September 13, 2015 • Events & Media
Huge thanks to The Clark Hulings Fund for the invitation to share this blog post! See the original posting here. While you’re there, check out the amazing work the fund is doing for artists.
In college, I was fascinated to learn about the “Big Mac Index,” an economic index that tracked the price of McDonald’s famed sandwich in various countries around the world. (I’m using the description “economic index” liberally since the Big Mac Index started as a teaching tool rather than an actual economic index.) Presumably, the Big Mac was more or less the same (ish) sandwich in each McDonald’s, and McDonald’s were very clearly ubiquitous worldwide, so the Big Mac Index was supposed to be a shorthand calculation of exchange rates, particularly purchasing power parity in economic lingo. And if it wasn’t, we could suspect a particular currency was under- or over-valued.
A similar “Tall Latte Index” was coined by The Economist in 2004, mirroring the rise of Starbucks locations around the world and using the same principles: A latte is a latte, and its price in any country was an indicator of purchasing power parity: Whether or not a unit of currency in one country purchased the same amount of latte in another currency.
But of course, life is more complicated than that.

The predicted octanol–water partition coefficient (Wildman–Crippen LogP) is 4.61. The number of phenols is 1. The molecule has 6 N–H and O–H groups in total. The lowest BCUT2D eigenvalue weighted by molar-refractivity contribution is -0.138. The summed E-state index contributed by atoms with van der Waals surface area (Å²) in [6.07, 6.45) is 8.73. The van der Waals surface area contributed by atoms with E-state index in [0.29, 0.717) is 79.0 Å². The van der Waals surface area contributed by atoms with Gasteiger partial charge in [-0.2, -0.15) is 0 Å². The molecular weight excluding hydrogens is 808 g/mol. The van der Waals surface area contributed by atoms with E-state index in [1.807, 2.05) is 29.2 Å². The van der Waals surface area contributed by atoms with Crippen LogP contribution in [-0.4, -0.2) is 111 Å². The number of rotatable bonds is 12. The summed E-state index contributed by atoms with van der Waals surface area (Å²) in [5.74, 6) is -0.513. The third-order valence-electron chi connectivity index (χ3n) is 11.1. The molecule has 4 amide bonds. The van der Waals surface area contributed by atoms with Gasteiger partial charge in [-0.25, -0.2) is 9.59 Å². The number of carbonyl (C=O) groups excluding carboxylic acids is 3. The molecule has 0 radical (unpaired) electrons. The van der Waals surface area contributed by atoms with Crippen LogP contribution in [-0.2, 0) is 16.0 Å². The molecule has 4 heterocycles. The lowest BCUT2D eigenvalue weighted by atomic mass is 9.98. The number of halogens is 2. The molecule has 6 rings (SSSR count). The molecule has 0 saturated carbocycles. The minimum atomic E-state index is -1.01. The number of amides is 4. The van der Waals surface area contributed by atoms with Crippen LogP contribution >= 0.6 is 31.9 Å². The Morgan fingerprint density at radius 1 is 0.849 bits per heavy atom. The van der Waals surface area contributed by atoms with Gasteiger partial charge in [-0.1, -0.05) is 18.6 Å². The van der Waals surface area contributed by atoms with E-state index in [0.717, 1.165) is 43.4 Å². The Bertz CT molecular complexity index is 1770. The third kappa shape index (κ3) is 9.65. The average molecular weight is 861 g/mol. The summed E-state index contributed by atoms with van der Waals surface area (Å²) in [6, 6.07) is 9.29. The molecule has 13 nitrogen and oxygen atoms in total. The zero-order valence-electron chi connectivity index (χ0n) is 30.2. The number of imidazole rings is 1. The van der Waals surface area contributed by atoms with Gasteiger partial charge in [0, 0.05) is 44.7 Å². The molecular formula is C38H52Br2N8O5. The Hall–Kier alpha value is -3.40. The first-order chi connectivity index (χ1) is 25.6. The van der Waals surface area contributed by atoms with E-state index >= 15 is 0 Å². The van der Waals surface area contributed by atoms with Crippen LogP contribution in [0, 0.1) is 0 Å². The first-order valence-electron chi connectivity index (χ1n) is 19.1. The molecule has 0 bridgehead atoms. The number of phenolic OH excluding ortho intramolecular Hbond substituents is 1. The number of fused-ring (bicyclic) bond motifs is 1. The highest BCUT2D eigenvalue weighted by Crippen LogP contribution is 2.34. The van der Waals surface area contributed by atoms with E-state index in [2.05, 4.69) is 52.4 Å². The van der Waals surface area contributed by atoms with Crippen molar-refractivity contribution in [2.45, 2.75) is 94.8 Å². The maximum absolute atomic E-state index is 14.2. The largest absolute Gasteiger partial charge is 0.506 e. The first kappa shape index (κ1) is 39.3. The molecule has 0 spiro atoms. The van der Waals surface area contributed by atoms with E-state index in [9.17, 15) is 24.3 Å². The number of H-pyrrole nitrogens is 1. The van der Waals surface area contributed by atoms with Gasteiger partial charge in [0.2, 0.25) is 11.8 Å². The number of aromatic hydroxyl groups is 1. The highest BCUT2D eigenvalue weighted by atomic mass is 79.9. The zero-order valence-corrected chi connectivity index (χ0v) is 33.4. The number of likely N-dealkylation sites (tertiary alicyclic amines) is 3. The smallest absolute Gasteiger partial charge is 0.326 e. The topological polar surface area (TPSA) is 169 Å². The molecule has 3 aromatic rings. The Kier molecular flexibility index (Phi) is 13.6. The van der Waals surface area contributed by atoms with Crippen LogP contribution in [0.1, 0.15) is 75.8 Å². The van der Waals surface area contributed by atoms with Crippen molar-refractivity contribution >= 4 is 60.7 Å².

The Tall Latte Index was thrown into a bit of apparent disarray when the commodity price of coffee decreased this summer. It is cheaper to purchase coffee beans as a commodity – a useful thing meant to satisfy a want or need.
And yet, Starbucks announced on July 6, 2015 that its prices were going up.
This kind of makes no sense. And it kind of makes perfect sense.
Starbucks “is selling an experience, not a commodity” Jeff Sommer pointed out in his article “Cheap Coffee and the Starbucks Premium” in The New York Times in August. If Starbucks were only selling coffee, its prices would rise and fall based on the commodity price of its primary input: Coffee beans. One measure showed a 44% decrease in the global coffee benchmark for premium coffee from October 2014 through July 2015. And yet, we paid more, not less, for these coffee beans when packaged in a cup from Starbucks.
Because Starbucks is selling much, much more than just coffee.
Sound familiar? It should.
An artist creates using input items – paint, canvas, supplies, clay, metal – but the value of the output is considerably different than the actual price of the materials. The price of an artist’s work isn’t directly tied to the cost of the materials. It is much more complicated than that.
If it weren’t, pricing your art would be easy. There would be a simple formula to calculate the direct cost of the materials and the indirect costs of running your studio expressed in a simple hourly rate. The result would be the price for each work. Period.
But you aren’t selling raw materials. You are selling the magic you perform on those raw materials. You are selling an experience. You are creating value.